After facing a firestorm of anger, Lawrence has apologized via Facebook:
But many are still unhappy with her and her seeming lack of understanding as to what she scratched her butt on. The many comments on her Facebook post show people from many backgrounds taking her to task for acting like, in keeping with this post’s theme, a butt.
So what does this have to do with white feminism? Because white feminism operates from a very narrow, very racist viewpoint. For this post, I’ll quote BattyMamzelle, who has the best, most succinct definition of white feminism I can find.
I see “white feminism” as a specific set of single-issue, non-intersectional, superficial feminist practices. It is the feminism we understand as mainstream; the feminism obsessed with body hair, high heels and makeup, and changing your married name. It is the feminism you probably first learned. “White feminism” is the feminism that doesn’t understand western privilege or cultural context. It is the feminism that doesn’t consider race as a factor in the struggle for equality.
White feminism is a set of beliefs that allows for the exclusion of issues that specifically affect women of colour. It is “one size fits all” feminism, where middle class women are the mould that others must fit. it is a method of practicing feminism, not an indictment of every individual white feminist, everywhere, always.”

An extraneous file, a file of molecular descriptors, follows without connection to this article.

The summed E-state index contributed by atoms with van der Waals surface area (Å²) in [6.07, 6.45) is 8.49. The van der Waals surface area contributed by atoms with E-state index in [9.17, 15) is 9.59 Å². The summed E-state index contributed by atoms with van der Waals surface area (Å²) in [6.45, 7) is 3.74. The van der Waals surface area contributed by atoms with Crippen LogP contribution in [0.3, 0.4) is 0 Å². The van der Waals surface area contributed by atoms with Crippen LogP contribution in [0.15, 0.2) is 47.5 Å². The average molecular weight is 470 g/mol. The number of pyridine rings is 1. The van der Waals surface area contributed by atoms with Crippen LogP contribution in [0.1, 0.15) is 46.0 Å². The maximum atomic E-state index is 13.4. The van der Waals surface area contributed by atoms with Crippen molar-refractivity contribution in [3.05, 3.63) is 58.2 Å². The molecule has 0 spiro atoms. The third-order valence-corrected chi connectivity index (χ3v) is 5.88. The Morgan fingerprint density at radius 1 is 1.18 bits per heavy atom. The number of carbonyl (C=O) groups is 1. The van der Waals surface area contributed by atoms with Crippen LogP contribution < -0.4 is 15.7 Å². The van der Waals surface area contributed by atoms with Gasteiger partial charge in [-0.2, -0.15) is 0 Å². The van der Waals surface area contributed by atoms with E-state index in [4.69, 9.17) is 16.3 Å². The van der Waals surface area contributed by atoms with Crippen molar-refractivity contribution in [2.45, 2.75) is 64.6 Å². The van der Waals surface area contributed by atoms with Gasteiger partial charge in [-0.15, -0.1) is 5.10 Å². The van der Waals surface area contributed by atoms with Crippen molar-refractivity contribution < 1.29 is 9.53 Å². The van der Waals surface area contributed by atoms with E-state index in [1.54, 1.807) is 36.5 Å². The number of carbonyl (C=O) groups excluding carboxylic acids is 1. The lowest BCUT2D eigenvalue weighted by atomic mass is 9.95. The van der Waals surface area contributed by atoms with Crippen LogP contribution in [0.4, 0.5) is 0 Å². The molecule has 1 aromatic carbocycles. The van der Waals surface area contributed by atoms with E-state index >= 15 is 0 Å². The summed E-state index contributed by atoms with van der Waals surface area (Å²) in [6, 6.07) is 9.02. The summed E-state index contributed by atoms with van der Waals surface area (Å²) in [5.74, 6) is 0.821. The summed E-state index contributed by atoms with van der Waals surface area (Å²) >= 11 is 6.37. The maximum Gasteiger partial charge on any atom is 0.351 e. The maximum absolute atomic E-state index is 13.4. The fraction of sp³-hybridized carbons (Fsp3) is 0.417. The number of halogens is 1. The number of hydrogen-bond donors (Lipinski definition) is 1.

(I highly recommend reading her full post on white feminism if you want to learn more about it.)
So, if you are white reading this, and you are worried about being perceived as a Jennifer Lawrence-esque white feminist, here are some things you can do to not get this label attached to your name and social media legacy:
1. DON’T SCRATCH YOUR BUTT ON SACRED SITES. That’s first and foremost. There’s a deeper point here though; respect the cultures of others outside of your own. Just because something looks innocuous to you doesn’t mean it is to someone else. A great way to show how misunderstanding a culture can actually make you look foolish: The slave owners of the American south didn’t realize that the songs, dances, and other artistic modes of expression used by slaves were either about passing along their African heritage, giving each other instruction on how to escape or making fun of the masters, usually in front of their faces. Instead of figuring this out, the slave masters just wrote it off as “negroes being negroes.”